Artu Peatoo: Two artists find creative freedom by working as one
Artists Robyn and Richard Penn's collaboration has allowed them to step away from their signature styles and experiment
Jeff Koons: balloon dog. Louise Bourgeois: big spider. Fame is a flashcard game, and, more often than not, an artist's public persona is tantamount to the piece or collection that earned them a place in the public lexicon.
For many creatives, it's an unspoken truth that the blessing of popularity also fosters a kind of stagnation. Repetition is, after all, essential to recognition, and we require a degree of thematic or stylistic consistency from visual artists in particular because, if they're lucky, their affiliation with that breakthrough work becomes their most important currency. Needless to say, this can be restrictive.
Artu Peatoo is first and foremost a foil to this. The avatar-conjunction of South Africa-born artists Robyn and Richard Penn, Artu Peatoo is a collaborative venture that's empowered them each to diverge from their signature styles and modalities.
"As artists, you get penned into an identity by the galleries and by the market, and so most artists end up on one track," Richard says. "It's good in some ways, but we decided that there were other things we were interested in - different ways of working."
The evolution of the Artu Peatoo persona is particularly exciting from a consumer's perspective because, while they're married, Robyn Penn and Richard Penn are very distinct artists in terms of their offerings.
Robyn, who's predominantly a painter and printmaker, is best known for her renderings of volatile natural phenomena: glaciers, seafoam, and a spectrum of clouds laden with the gravity of climate change.
Richard is a multidisciplinary artist who celebrates the confluence of science and mystery through a range of media, including sculpture, painting, drawing and ceramics.
But, "although our works are so different, in terms of the way we work, and what we make, there's often a cross-over. It's subtle, but we have similar interests, and I think this was in the air when we went to New York," says Robyn.
Richard and Robyn were both awarded the Ampersand Fellowship, a New York residency that doesn't require artists to produce anything in exchange for their month-long stay in the city. They went together in 2014, and had the time and the licence to act on what must have been some latent co-operative impulse; they left behind their first piece as the Artu Peatoo alliance.
"We have three rules as Artu Peatoo," they say. "We don't discuss what we're going to do, or disclose which of us did what. We're allowed to draw over one another's work; and we're not allowed to get upset."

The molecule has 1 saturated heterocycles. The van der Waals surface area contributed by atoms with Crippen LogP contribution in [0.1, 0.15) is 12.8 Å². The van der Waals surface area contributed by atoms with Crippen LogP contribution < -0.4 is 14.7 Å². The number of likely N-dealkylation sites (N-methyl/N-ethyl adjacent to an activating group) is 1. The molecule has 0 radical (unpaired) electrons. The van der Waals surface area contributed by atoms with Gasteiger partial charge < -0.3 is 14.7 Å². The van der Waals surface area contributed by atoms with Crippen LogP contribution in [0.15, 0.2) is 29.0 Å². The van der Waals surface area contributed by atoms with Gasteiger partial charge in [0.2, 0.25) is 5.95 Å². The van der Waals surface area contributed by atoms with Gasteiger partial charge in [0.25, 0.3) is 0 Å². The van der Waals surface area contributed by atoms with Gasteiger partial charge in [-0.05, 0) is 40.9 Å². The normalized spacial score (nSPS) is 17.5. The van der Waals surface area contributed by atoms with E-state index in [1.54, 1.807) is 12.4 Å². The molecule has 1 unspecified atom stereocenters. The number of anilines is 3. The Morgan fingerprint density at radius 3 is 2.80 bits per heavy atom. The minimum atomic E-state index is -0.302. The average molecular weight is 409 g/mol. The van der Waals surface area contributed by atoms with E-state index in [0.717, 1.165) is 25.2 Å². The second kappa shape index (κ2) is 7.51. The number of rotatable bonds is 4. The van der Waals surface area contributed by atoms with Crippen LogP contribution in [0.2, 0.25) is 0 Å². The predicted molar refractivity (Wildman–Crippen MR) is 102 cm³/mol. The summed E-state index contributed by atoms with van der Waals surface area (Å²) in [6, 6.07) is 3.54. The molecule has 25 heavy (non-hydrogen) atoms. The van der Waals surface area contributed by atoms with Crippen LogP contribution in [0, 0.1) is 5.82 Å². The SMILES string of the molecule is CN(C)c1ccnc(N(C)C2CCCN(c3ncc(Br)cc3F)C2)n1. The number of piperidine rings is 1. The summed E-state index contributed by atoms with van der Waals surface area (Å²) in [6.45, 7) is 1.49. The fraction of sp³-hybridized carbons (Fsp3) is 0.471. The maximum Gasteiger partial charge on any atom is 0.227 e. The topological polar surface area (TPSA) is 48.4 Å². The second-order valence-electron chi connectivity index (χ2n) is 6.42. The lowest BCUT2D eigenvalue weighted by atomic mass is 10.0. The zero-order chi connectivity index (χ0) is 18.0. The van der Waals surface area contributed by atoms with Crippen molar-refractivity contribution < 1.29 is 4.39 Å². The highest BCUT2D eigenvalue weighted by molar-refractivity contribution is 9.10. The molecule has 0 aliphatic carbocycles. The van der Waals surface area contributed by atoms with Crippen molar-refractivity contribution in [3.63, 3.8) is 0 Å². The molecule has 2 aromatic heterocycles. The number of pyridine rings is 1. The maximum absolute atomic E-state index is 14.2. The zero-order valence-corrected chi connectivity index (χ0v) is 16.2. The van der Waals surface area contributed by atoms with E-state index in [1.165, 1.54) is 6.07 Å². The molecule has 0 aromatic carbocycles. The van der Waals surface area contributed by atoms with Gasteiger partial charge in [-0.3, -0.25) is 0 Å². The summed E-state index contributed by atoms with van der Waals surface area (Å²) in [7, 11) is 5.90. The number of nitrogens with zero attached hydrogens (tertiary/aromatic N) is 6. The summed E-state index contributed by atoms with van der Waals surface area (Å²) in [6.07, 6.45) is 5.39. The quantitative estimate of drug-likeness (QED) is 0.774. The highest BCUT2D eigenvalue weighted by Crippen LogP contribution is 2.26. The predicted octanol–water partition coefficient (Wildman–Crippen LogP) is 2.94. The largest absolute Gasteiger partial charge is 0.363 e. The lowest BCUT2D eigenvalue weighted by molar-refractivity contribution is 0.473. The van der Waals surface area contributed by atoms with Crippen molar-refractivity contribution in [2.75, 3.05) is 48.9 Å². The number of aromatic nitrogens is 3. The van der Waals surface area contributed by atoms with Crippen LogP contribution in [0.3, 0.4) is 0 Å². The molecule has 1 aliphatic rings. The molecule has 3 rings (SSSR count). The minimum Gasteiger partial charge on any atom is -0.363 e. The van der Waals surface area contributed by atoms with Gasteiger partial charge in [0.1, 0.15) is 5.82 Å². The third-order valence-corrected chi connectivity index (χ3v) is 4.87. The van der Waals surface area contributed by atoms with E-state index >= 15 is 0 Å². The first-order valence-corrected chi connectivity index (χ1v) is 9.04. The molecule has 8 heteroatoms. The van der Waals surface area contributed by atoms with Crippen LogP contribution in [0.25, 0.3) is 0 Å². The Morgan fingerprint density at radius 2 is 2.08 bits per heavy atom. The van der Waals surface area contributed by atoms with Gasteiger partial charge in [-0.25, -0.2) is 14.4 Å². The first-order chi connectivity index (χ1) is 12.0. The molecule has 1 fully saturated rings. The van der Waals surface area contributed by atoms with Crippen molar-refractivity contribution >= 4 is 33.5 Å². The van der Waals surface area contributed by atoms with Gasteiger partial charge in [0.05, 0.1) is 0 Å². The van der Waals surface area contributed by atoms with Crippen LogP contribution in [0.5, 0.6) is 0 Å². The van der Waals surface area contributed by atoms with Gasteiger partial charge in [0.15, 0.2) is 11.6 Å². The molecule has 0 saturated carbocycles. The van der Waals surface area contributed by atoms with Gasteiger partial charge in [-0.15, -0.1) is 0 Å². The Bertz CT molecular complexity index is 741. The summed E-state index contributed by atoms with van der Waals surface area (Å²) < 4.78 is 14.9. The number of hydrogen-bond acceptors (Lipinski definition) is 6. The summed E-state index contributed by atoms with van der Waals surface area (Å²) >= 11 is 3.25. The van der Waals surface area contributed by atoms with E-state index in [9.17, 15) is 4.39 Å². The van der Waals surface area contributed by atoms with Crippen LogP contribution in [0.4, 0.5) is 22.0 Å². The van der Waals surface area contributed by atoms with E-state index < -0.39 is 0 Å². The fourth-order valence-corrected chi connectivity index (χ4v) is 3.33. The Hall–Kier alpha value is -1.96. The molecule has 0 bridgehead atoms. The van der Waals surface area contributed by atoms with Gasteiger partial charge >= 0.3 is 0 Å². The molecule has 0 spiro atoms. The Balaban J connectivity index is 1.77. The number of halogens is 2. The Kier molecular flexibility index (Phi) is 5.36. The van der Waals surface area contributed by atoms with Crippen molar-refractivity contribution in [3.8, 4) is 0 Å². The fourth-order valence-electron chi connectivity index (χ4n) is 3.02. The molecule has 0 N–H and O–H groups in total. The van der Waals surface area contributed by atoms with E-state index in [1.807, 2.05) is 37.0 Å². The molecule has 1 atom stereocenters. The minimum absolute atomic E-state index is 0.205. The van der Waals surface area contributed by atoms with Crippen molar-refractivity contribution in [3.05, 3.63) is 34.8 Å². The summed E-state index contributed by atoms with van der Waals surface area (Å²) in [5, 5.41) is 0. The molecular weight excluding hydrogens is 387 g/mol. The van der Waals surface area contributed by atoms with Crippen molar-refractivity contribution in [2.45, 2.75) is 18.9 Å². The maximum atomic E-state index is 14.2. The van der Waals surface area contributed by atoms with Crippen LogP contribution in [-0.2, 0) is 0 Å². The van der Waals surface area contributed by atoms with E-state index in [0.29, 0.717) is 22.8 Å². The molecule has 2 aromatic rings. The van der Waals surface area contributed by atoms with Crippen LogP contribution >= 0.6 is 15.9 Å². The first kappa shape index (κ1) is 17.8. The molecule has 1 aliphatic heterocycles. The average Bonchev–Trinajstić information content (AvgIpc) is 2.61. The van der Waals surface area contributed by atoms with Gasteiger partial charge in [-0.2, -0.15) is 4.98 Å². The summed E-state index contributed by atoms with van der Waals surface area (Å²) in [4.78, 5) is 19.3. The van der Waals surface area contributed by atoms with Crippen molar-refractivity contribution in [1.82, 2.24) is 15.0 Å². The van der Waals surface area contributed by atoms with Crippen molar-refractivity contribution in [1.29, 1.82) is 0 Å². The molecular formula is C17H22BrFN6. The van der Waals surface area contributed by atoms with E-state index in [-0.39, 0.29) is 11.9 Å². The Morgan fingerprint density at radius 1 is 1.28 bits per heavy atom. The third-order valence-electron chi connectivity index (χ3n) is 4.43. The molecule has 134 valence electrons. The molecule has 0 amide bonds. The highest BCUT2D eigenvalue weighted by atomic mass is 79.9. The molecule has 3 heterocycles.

Over the course of the lockdown, faced with downtime at home, the self-professed "work-addicts" revived the Artu Peatoo character recreationally, working together-apart at their dining room table. They marketed some of what they made on Instagram, and the popularity of Artu Peatoo's work prompted them to format a collection of digital prints - 20 box sets of 20 drawings.
The playfulness at the heart of the project inheres in Artu's name, which I love taking apart and putting back together: the artists' identities are hinted at, obviously, but it's also art x 2; or, are you P, too? Artu Peatoo could be a droid, or R2P2, an inscrutable formula.
Robyn likens their productions to "an exquisite corpse, something that gets handed from one person to another. Sometimes a work gets stolen - I'm working on something, leave, come back, and Richard's working on it; or one of us hits a dead end - you do something, and because you haven't really planned what's going to happen, you don't know where to go next, but the other person can see it, and takes it in a new direction."
The pair also often operate within a "circular economy", incorporating their rejects or test pieces and slicing or overlaying them to create something new.
Richard says that the unifying feature underlying the collection as a whole is the "composite feeling" that arises from their spontaneous methodology. "Each work is like a collage, built up of many images. That's the one thing that runs through all the works, irrespective of what the imagery is; complex layers which unite 90% of the work in this collection."
Some of the sketches, however, patently don't quite belong, and that's more or less the point. Artu Peatoo's Lockdown Project evinces equal parts fixation and radical departure.
"Normally, if you're the artist who does clouds, or the artist who does small ink drawings, it's difficult to suddenly start making erotic Japanese Shunga-inspired work, or political work, because you confuse your audience," the Penns conclude.